Another Independent Counsel

June 11, 1995

The only way to balance the federal budget is to move the independent counsels' expenses off-budget. Pardon our being flip, but this is getting ridiculous. There will soon be four -- count 'em -- four independent counsels probing "credible" allegations of federal law violations involving President and Mrs. Clinton, two members of the cabinet and one ex-member. (And two independent counsels are investigating members of the the Reagan and Bush administrations.)

The latest target is Commerce Secretary Ron Brown. He was, among other things, involved in a smelly arrangement that resulted in his being paid half a million dollars for his stake in a company in which he invested nothing and which made no profits -- but may have been used to siphon profits from another entity whose default on insured loans cost U.S. taxpayers $40 million.

We prefer to see criminal inquiries handled the old-fashioned way -- by U.S. attorneys and the Justice Department. Independent counsels are too independent, and they can abuse their power. Some have. Even more pernicious an effect of independent counsels is that they call into question the Justice Department's professionalism and integrity. As Elliott Richardson, who appointed the first modern independent counsel, recently wrote, appointing these officials sends a message the department can't conduct an impartial investigation. "Trust in government would be enhanced and the spread of suspicion diminished if the nation had greater confidence in the department," he wrote.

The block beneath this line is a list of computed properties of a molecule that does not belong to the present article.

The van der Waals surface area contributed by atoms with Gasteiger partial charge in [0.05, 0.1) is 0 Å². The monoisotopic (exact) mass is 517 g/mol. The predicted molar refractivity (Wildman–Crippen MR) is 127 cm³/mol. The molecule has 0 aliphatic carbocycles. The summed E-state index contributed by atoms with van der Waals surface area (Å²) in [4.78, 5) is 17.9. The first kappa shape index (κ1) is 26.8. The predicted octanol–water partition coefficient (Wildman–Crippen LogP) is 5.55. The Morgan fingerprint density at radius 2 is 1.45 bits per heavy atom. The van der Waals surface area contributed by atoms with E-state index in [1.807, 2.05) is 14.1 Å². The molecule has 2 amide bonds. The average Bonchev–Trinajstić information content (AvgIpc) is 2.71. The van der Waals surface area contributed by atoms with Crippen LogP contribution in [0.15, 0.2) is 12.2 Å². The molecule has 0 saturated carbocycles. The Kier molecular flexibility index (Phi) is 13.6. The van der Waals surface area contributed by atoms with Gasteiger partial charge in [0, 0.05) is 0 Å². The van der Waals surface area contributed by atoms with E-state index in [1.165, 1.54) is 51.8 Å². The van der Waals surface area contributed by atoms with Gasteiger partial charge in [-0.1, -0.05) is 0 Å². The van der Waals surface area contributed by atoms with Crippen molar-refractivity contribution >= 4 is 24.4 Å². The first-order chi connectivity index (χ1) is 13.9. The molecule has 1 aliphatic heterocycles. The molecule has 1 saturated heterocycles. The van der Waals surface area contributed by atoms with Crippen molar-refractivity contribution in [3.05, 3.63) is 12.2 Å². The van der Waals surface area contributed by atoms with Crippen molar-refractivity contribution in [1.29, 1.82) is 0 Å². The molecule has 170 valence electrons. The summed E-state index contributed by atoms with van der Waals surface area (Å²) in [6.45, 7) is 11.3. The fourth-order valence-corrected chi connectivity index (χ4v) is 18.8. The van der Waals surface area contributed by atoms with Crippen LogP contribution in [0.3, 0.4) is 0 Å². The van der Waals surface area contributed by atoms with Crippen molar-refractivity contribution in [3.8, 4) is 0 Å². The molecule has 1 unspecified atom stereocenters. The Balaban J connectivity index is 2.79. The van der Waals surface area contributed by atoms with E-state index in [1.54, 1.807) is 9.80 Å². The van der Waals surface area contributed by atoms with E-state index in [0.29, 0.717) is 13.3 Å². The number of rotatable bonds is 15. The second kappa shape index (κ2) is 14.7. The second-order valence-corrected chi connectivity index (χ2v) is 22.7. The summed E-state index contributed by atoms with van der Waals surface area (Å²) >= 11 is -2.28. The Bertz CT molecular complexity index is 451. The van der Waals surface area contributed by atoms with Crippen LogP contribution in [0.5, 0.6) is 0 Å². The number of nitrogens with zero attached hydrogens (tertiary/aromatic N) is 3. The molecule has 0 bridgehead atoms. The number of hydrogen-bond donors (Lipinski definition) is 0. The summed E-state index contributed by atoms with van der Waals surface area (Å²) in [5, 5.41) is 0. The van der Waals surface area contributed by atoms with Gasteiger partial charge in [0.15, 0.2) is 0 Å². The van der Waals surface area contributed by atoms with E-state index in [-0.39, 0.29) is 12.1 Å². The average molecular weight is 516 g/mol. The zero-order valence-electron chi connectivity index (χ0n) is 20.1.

Attorney General Janet Reno listed as off-limits some aspects of Mr. Brown's dealings that have been the subject of congressional inquiry but not hearings. Hearings should be held, if they would not compromise Mr. Brown's legal rights.

Perfectly legal "influence peddling," as deriders call it, and some not-so-legal conflicts of interest may be involved. These are the sorts of things that go on all the time in Washington, and a good airing of them by Congress may lead a public unhappy with "Washington" to demand some different rules, procedures and laws.

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